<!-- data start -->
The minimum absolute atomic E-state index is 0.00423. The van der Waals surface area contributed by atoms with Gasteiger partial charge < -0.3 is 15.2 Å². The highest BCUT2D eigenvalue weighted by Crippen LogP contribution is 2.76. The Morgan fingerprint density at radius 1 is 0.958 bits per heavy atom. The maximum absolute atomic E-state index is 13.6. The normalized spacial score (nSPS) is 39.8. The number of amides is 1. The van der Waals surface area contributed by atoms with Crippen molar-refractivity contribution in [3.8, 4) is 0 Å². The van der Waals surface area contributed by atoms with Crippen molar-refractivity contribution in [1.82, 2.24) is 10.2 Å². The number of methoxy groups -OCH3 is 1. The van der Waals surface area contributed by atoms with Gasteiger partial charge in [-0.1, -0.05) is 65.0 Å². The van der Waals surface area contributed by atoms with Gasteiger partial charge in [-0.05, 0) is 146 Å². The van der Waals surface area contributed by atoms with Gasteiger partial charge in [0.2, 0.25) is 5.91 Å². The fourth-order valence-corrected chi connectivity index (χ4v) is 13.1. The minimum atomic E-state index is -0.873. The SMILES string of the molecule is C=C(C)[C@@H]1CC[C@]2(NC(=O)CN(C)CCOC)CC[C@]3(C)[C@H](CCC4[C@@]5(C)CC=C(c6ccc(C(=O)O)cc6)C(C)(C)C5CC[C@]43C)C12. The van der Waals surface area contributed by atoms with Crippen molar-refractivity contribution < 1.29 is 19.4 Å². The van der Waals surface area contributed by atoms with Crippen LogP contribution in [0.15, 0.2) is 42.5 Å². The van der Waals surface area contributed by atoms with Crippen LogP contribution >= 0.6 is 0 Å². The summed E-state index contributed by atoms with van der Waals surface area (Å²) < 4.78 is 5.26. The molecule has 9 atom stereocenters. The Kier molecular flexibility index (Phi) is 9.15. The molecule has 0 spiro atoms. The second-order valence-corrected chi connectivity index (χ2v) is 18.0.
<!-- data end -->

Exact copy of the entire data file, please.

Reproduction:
The minimum absolute atomic E-state index is 0.00423. The van der Waals surface area contributed by atoms with Gasteiger partial charge < -0.3 is 15.2 Å². The highest BCUT2D eigenvalue weighted by Crippen LogP contribution is 2.76. The Morgan fingerprint density at radius 1 is 0.958 bits per heavy atom. The maximum absolute atomic E-state index is 13.6. The normalized spacial score (nSPS) is 39.8. The number of amides is 1. The van der Waals surface area contributed by atoms with Crippen molar-refractivity contribution in [3.8, 4) is 0 Å². The van der Waals surface area contributed by atoms with Crippen molar-refractivity contribution in [1.82, 2.24) is 10.2 Å². The number of methoxy groups -OCH3 is 1. The van der Waals surface area contributed by atoms with Gasteiger partial charge in [-0.1, -0.05) is 65.0 Å². The van der Waals surface area contributed by atoms with Gasteiger partial charge in [-0.05, 0) is 146 Å². The van der Waals surface area contributed by atoms with Gasteiger partial charge in [0.2, 0.25) is 5.91 Å². The fourth-order valence-corrected chi connectivity index (χ4v) is 13.1. The minimum atomic E-state index is -0.873. The SMILES string of the molecule is C=C(C)[C@@H]1CC[C@]2(NC(=O)CN(C)CCOC)CC[C@]3(C)[C@H](CCC4[C@@]5(C)CC=C(c6ccc(C(=O)O)cc6)C(C)(C)C5CC[C@]43C)C12. The van der Waals surface area contributed by atoms with Crippen molar-refractivity contribution < 1.29 is 19.4 Å². The van der Waals surface area contributed by atoms with Crippen LogP contribution in [0.15, 0.2) is 42.5 Å². The van der Waals surface area contributed by atoms with Crippen LogP contribution >= 0.6 is 0 Å². The summed E-state index contributed by atoms with van der Waals surface area (Å²) < 4.78 is 5.26. The molecule has 9 atom stereocenters. The Kier molecular flexibility index (Phi) is 9.15. The molecule has 0 spiro atoms. The second-order valence-corrected chi connectivity index (χ2v) is 18.0.